Unless you count the bacteria parties during the Cambrian Explosion, Google+ is the fastest growing social network in history, hitting 18 million users in just its first two weeks. Not surprisingly many companies want to get in on the gold rush, with savvy sites like Mashable racking up over 100,000 followers on their news account already.
But even as sites like Mashable have thrived, others have found Google+ much less hospitable. Yesterday Google+ took down ABC News Radio’s profile, much to the chagrin of its the company’s digital platform manager Dan Patterson.
Boing Boing spoke with Google about the issue and was told that brand account would be going live within a few months. They took down their official Boing Boing profile and replaced it with an intern who posted news links. But Xeni Jardin wasn’t ready to stop asking why companies like Mashable and Ford seemed to be getting special treatment. “You can’t ask orgs to simply not engage with such a powerful traffic mover. Not when Mashable has 72K followers or whatever. You can’t just ask other brands to chill and wait until [whenever],” she wrote on Google+.
Mashable claimed innocence, which seemed a little odd given that they had reported on the fact that Google+ was asking businesses not to join.
A conspiracy thread quickly spread about Mashable, however, and dozens of Google + users conspired to report its presence as an abuse. And as Zach Behrens — who jumped on this story first and did a great job rounding up details —pointed out at The Public Note, Google seems to be milking Mashable’s rabid fan base for social juice to prime the pump on Google+. “Perhaps what’s been most confusing is that Google has been actively promoting Mashable on Twitter. Of the 40 tweets since its launch, the Google+ Twitter account has given 14 links to Mashable.”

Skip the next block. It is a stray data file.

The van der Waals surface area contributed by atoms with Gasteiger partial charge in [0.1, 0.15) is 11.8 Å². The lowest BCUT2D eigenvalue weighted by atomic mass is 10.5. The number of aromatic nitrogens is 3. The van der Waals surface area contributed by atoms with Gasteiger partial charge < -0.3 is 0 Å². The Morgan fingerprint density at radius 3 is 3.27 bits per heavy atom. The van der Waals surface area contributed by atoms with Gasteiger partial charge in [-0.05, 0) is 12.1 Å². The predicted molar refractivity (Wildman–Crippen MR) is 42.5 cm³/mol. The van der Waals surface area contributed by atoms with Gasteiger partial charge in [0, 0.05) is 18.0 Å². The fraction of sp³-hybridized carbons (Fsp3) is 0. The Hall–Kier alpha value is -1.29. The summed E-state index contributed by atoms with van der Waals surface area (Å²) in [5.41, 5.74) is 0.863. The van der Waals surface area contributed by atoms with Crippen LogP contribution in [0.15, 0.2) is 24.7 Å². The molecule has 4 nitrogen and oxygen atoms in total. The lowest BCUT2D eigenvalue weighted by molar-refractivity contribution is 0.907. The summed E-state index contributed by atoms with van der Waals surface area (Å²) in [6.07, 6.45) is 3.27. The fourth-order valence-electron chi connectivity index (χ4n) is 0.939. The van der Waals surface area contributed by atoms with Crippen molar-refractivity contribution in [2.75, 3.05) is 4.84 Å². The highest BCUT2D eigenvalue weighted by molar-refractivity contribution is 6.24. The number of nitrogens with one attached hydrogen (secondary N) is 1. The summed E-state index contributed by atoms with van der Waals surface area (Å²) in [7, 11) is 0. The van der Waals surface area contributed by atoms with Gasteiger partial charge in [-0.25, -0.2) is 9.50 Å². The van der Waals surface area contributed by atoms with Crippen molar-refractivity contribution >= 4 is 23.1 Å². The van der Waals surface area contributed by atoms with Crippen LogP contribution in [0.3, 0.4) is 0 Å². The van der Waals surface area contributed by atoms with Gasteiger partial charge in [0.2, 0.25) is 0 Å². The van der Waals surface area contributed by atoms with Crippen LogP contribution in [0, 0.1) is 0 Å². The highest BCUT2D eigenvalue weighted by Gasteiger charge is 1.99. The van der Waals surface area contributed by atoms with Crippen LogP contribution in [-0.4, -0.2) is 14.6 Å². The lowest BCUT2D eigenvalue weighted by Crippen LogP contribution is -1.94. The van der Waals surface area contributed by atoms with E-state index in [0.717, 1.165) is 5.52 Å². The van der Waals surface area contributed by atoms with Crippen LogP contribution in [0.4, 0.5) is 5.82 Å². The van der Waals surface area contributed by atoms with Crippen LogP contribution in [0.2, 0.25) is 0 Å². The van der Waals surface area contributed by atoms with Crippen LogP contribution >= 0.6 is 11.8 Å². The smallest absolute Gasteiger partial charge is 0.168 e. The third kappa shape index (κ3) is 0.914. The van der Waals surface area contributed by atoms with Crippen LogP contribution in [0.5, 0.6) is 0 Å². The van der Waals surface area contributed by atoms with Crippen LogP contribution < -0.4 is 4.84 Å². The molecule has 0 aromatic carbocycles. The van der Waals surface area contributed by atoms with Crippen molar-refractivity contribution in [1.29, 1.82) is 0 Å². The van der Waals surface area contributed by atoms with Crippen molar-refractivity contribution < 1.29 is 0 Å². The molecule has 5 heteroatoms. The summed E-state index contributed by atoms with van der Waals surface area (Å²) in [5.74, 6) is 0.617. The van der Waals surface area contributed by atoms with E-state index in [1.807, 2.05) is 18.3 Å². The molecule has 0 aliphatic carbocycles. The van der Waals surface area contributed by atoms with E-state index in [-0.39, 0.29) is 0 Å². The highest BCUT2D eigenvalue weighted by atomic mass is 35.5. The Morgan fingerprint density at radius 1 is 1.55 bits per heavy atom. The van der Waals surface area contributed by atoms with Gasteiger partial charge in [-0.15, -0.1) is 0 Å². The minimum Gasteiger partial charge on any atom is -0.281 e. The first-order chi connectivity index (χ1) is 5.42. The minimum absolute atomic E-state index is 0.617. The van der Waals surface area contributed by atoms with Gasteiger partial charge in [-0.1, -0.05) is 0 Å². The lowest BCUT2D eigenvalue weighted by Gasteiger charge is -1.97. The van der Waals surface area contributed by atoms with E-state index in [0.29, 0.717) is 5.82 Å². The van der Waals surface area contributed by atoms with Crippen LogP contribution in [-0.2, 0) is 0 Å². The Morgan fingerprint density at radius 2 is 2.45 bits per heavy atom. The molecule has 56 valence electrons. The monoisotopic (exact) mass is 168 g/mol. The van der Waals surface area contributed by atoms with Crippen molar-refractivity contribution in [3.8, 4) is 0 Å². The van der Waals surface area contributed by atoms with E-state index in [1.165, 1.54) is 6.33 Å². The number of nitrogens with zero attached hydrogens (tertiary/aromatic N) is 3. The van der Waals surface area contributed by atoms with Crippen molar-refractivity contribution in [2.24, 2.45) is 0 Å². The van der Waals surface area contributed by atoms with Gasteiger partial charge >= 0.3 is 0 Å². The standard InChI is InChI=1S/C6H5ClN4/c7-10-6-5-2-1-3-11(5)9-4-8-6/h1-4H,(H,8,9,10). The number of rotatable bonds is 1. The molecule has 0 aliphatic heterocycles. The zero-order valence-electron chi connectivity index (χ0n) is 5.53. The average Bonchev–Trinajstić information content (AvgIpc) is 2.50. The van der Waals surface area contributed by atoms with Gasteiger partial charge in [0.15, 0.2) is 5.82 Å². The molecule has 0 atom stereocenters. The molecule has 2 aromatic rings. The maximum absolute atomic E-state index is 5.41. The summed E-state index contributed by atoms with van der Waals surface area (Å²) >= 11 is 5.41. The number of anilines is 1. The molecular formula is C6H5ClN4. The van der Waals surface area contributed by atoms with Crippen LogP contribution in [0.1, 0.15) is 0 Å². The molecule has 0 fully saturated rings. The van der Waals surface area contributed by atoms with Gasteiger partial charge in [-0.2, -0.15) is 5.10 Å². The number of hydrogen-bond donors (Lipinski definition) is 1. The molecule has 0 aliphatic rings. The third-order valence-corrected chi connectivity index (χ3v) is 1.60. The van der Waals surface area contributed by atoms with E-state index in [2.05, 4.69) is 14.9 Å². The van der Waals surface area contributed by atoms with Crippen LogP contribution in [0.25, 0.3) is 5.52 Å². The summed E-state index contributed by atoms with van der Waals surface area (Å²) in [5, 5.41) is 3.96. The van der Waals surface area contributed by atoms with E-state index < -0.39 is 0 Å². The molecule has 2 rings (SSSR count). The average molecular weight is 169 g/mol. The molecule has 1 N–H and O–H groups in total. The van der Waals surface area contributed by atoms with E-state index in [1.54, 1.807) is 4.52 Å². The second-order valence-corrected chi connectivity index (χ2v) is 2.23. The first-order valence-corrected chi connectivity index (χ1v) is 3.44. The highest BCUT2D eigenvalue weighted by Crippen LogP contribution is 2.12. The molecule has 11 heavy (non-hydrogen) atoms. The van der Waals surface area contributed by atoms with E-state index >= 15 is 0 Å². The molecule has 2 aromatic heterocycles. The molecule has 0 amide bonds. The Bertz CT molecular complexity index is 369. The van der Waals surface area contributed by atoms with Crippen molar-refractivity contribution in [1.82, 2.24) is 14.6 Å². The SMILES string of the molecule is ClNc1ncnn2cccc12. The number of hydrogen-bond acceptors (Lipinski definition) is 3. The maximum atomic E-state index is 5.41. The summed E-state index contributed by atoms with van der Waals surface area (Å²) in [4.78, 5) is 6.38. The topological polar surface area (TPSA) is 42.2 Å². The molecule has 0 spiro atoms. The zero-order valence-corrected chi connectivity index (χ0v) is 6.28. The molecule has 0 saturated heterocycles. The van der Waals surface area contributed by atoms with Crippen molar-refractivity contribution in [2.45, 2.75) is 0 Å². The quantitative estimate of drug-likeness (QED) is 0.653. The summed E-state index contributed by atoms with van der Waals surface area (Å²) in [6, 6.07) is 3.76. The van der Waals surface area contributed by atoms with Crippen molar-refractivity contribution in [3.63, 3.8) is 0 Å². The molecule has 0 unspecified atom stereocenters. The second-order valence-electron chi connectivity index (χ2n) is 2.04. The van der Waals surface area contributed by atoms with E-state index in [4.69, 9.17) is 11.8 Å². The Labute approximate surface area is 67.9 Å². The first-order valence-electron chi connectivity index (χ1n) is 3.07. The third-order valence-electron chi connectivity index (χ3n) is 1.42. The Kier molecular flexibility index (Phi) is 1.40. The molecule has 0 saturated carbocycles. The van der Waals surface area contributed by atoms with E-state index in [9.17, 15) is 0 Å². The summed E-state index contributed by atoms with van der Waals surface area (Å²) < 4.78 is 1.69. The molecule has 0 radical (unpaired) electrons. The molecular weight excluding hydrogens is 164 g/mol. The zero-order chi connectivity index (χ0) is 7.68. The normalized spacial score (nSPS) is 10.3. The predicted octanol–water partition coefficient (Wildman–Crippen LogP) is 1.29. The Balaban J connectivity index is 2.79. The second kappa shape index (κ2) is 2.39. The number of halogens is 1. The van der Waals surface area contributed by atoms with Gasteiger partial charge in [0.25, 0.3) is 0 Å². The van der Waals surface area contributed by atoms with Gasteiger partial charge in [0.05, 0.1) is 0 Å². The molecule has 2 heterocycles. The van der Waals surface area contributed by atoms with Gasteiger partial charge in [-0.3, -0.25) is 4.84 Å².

Some Googlers, like software engineer Dewitt Clinton, tried to make this a principled stand.
But by that time, replied Xeni Jardin, the power players would already be established. “I think Google fucked up by not rolling out brand support on day one. Two months is an eternity on the internet.”
UPDATE: As programer Jonathan Langdale point out -“You can see they [Mashable] have HTML code in their post. Nobody else can seem to insert html code, or can we? This is probably a new business profile?”